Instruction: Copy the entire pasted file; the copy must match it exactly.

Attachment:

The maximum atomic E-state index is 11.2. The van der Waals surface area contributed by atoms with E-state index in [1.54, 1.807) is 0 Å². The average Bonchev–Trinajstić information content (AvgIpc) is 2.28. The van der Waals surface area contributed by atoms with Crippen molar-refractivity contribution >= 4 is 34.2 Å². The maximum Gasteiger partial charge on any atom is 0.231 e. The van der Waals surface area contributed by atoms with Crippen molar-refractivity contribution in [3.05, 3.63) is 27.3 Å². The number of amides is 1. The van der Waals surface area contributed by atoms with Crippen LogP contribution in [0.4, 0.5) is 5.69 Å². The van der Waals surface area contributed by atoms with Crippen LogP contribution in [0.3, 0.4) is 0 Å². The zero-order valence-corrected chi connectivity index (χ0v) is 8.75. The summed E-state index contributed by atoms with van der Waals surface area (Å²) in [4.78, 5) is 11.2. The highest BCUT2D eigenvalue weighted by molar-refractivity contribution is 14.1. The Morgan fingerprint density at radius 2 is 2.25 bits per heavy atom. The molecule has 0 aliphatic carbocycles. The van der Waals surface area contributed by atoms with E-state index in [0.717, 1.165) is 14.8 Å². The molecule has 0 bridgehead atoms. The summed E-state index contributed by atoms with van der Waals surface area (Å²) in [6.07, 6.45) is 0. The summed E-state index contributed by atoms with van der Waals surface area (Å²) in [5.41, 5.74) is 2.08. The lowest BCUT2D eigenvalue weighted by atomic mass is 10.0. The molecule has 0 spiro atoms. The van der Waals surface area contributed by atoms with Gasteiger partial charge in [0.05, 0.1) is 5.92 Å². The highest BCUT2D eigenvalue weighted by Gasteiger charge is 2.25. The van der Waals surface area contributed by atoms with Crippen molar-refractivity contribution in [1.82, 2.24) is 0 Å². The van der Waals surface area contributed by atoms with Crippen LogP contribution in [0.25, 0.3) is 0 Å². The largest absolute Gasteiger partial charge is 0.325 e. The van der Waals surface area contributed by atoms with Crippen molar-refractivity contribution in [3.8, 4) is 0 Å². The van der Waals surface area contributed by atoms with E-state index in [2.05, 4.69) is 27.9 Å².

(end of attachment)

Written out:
The maximum atomic E-state index is 11.2. The van der Waals surface area contributed by atoms with E-state index in [1.54, 1.807) is 0 Å². The average Bonchev–Trinajstić information content (AvgIpc) is 2.28. The van der Waals surface area contributed by atoms with Crippen molar-refractivity contribution >= 4 is 34.2 Å². The maximum Gasteiger partial charge on any atom is 0.231 e. The van der Waals surface area contributed by atoms with Crippen molar-refractivity contribution in [3.05, 3.63) is 27.3 Å². The number of amides is 1. The van der Waals surface area contributed by atoms with Crippen LogP contribution in [0.4, 0.5) is 5.69 Å². The van der Waals surface area contributed by atoms with Crippen LogP contribution in [0.3, 0.4) is 0 Å². The zero-order valence-corrected chi connectivity index (χ0v) is 8.75. The summed E-state index contributed by atoms with van der Waals surface area (Å²) in [4.78, 5) is 11.2. The highest BCUT2D eigenvalue weighted by molar-refractivity contribution is 14.1. The Morgan fingerprint density at radius 2 is 2.25 bits per heavy atom. The molecule has 0 aliphatic carbocycles. The van der Waals surface area contributed by atoms with E-state index in [0.717, 1.165) is 14.8 Å². The molecule has 0 bridgehead atoms. The summed E-state index contributed by atoms with van der Waals surface area (Å²) in [6.07, 6.45) is 0. The summed E-state index contributed by atoms with van der Waals surface area (Å²) in [5.41, 5.74) is 2.08. The lowest BCUT2D eigenvalue weighted by atomic mass is 10.0. The molecule has 0 spiro atoms. The van der Waals surface area contributed by atoms with Gasteiger partial charge in [0.05, 0.1) is 5.92 Å². The highest BCUT2D eigenvalue weighted by Gasteiger charge is 2.25. The van der Waals surface area contributed by atoms with Crippen molar-refractivity contribution in [1.82, 2.24) is 0 Å². The van der Waals surface area contributed by atoms with Crippen LogP contribution in [0.25, 0.3) is 0 Å². The largest absolute Gasteiger partial charge is 0.325 e. The van der Waals surface area contributed by atoms with Crippen molar-refractivity contribution in [3.8, 4) is 0 Å². The van der Waals surface area contributed by atoms with E-state index in [2.05, 4.69) is 27.9 Å².